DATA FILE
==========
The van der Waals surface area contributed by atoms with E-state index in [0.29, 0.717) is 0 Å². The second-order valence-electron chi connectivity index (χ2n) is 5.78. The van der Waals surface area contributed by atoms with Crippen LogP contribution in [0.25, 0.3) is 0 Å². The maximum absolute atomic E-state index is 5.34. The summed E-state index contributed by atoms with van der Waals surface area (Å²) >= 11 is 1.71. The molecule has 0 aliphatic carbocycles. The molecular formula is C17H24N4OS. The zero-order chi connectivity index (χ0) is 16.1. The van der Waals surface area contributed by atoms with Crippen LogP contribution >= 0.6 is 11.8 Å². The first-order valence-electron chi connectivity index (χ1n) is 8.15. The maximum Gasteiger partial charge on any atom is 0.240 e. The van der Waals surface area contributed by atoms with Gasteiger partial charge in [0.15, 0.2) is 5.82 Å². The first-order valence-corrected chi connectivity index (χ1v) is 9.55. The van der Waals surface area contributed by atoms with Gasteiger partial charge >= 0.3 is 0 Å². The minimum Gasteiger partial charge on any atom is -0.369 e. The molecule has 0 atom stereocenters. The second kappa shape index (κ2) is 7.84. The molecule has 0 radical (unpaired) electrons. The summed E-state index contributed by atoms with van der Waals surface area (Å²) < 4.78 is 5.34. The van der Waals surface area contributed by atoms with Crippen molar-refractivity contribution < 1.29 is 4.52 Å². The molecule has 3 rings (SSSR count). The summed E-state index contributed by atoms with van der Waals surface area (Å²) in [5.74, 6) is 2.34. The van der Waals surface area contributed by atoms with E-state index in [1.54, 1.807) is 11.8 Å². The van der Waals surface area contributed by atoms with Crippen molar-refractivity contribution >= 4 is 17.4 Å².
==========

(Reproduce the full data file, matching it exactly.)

The van der Waals surface area contributed by atoms with E-state index in [0.29, 0.717) is 0 Å². The second-order valence-electron chi connectivity index (χ2n) is 5.78. The van der Waals surface area contributed by atoms with Crippen LogP contribution in [0.25, 0.3) is 0 Å². The maximum absolute atomic E-state index is 5.34. The summed E-state index contributed by atoms with van der Waals surface area (Å²) >= 11 is 1.71. The molecule has 0 aliphatic carbocycles. The molecular formula is C17H24N4OS. The zero-order chi connectivity index (χ0) is 16.1. The van der Waals surface area contributed by atoms with Crippen LogP contribution >= 0.6 is 11.8 Å². The first-order valence-electron chi connectivity index (χ1n) is 8.15. The maximum Gasteiger partial charge on any atom is 0.240 e. The van der Waals surface area contributed by atoms with Gasteiger partial charge in [0.15, 0.2) is 5.82 Å². The first-order valence-corrected chi connectivity index (χ1v) is 9.55. The van der Waals surface area contributed by atoms with Gasteiger partial charge >= 0.3 is 0 Å². The minimum Gasteiger partial charge on any atom is -0.369 e. The molecule has 0 atom stereocenters. The second kappa shape index (κ2) is 7.84. The molecule has 0 radical (unpaired) electrons. The summed E-state index contributed by atoms with van der Waals surface area (Å²) < 4.78 is 5.34. The van der Waals surface area contributed by atoms with Crippen molar-refractivity contribution < 1.29 is 4.52 Å². The molecule has 3 rings (SSSR count). The summed E-state index contributed by atoms with van der Waals surface area (Å²) in [5.74, 6) is 2.34. The van der Waals surface area contributed by atoms with E-state index in [1.54, 1.807) is 11.8 Å². The van der Waals surface area contributed by atoms with Crippen molar-refractivity contribution >= 4 is 17.4 Å².